Administrative Burdens in the US Health Care Sector

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In this dissertation, I investigate the impact of administrative burdens on the US health care sector. Using observational data---particularly medical claims from Medicare----and policy variation in the administrative burdens to which health care providers are exposed, I use causal inference methods to understand the effects of various administrative burdens on economic, health, and fiscal outcomes in multiple contexts within the US health care system. I also use theoretical and structural modeling techniques to highlight and quantify the trade-offs faced by economic agents in the health care system and the impact of policy choices. Using turnover in the identity of private contractors that administer Traditional Medicare, I first find that exposing providers to the increased administrative burden imposed by higher-denial contractors does not reduce Medicare spending despite increasing claim denials. The increased administrative burden also leads providers to invest in billing effort, consolidate into larger firms, and earn lower profits. Next, I use similar variation across contractors to show that Medicare coverage restrictions slow the adoption of new medical procedures. Furthermore, I find that the diffusion patterns induced by these administrative burdens are consistent with social learning by providers about the value of the innovations, motivating a structural model of provider learning that indicates that coverage restrictions slow the learning process of the medical community. Finally, I use the staggered roll out of a prior authorization regulation along with criminal and civil lawsuits to identify the effects of ``pay-and-chase" litigation and an administrative burden regulation on the prevalence of health care fraud. I find that prior authorization was extremely effective at reducing health care spending without causing any adverse patient health outcomes, while litigation was much less effective. In conclusion, this dissertation finds that the administrative burdens that permeate the US health care sector have major impacts on market structure, innovation, and health care fraud, with the benefits and costs of these burdens being highlight context dependent.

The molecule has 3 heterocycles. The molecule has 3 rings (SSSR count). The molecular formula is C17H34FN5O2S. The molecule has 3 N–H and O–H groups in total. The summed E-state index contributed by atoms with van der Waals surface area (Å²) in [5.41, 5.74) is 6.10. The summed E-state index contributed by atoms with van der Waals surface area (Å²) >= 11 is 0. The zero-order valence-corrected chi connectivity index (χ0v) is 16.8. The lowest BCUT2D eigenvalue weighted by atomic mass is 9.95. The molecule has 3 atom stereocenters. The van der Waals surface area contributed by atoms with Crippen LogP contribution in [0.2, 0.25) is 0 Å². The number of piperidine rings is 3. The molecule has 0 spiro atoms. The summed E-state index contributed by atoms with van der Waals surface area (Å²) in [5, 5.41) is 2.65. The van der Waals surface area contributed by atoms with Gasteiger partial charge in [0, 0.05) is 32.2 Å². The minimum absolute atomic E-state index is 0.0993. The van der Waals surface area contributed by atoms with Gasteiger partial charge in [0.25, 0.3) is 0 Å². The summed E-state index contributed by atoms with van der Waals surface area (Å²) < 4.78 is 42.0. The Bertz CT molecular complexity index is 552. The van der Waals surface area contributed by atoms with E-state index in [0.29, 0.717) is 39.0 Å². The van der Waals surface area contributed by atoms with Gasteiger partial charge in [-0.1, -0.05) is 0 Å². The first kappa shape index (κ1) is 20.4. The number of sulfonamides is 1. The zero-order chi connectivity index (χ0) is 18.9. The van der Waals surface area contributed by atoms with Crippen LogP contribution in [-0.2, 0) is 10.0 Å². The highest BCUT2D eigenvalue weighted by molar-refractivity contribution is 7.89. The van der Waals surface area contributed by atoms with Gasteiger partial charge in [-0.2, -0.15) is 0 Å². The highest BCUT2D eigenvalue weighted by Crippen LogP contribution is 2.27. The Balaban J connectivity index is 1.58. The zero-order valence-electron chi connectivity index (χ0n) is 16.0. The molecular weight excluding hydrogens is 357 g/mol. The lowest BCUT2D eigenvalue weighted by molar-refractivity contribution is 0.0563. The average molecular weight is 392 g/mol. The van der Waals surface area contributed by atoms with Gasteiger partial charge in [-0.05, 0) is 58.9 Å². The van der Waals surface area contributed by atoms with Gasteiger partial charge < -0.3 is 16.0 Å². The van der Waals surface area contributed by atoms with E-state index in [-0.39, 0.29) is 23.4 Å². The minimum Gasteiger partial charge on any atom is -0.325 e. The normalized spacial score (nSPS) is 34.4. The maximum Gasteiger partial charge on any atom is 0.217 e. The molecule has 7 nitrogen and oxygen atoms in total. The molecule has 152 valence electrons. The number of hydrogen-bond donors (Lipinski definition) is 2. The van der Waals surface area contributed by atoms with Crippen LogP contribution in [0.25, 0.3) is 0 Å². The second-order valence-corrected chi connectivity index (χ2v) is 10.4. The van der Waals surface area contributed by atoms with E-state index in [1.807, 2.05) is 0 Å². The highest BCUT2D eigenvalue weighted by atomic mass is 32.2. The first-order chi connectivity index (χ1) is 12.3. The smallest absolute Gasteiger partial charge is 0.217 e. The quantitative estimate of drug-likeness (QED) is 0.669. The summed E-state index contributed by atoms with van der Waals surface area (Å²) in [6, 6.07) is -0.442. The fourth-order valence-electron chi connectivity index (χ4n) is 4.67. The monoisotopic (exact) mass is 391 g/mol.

League, Riley J (2023). Administrative Burdens in the US Health Care Sector. Dissertation, Duke University. Retrieved from


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